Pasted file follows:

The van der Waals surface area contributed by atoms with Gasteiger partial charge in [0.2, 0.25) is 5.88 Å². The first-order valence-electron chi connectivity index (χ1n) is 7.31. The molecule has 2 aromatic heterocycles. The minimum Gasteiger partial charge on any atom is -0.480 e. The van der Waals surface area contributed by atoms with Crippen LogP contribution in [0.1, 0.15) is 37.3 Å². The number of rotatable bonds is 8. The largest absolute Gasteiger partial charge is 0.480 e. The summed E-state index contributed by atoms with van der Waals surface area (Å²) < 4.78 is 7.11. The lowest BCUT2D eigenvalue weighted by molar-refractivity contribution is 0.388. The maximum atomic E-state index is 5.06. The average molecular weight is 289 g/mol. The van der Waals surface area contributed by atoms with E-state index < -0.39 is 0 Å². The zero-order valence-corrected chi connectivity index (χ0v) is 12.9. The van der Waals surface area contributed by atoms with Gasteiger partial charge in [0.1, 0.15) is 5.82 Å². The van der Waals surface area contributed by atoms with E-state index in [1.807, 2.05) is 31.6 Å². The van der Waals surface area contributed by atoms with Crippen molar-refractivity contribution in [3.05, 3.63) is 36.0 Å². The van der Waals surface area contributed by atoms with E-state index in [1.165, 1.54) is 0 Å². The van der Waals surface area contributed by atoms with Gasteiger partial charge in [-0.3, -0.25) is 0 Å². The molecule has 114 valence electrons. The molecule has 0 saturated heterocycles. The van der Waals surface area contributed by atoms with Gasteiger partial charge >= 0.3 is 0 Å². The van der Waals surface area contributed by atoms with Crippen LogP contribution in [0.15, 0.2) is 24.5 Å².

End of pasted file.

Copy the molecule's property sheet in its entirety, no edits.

The van der Waals surface area contributed by atoms with Gasteiger partial charge in [0.2, 0.25) is 5.88 Å². The first-order valence-electron chi connectivity index (χ1n) is 7.31. The molecule has 2 aromatic heterocycles. The minimum Gasteiger partial charge on any atom is -0.480 e. The van der Waals surface area contributed by atoms with Crippen LogP contribution in [0.1, 0.15) is 37.3 Å². The number of rotatable bonds is 8. The largest absolute Gasteiger partial charge is 0.480 e. The summed E-state index contributed by atoms with van der Waals surface area (Å²) < 4.78 is 7.11. The lowest BCUT2D eigenvalue weighted by molar-refractivity contribution is 0.388. The maximum atomic E-state index is 5.06. The average molecular weight is 289 g/mol. The van der Waals surface area contributed by atoms with E-state index < -0.39 is 0 Å². The zero-order valence-corrected chi connectivity index (χ0v) is 12.9. The van der Waals surface area contributed by atoms with Gasteiger partial charge in [0.1, 0.15) is 5.82 Å². The van der Waals surface area contributed by atoms with E-state index in [1.807, 2.05) is 31.6 Å². The van der Waals surface area contributed by atoms with Crippen molar-refractivity contribution in [3.05, 3.63) is 36.0 Å². The van der Waals surface area contributed by atoms with E-state index in [1.165, 1.54) is 0 Å². The van der Waals surface area contributed by atoms with Gasteiger partial charge in [-0.3, -0.25) is 0 Å². The molecule has 114 valence electrons. The molecule has 0 saturated heterocycles. The van der Waals surface area contributed by atoms with Gasteiger partial charge >= 0.3 is 0 Å². The van der Waals surface area contributed by atoms with Crippen LogP contribution in [0.15, 0.2) is 24.5 Å².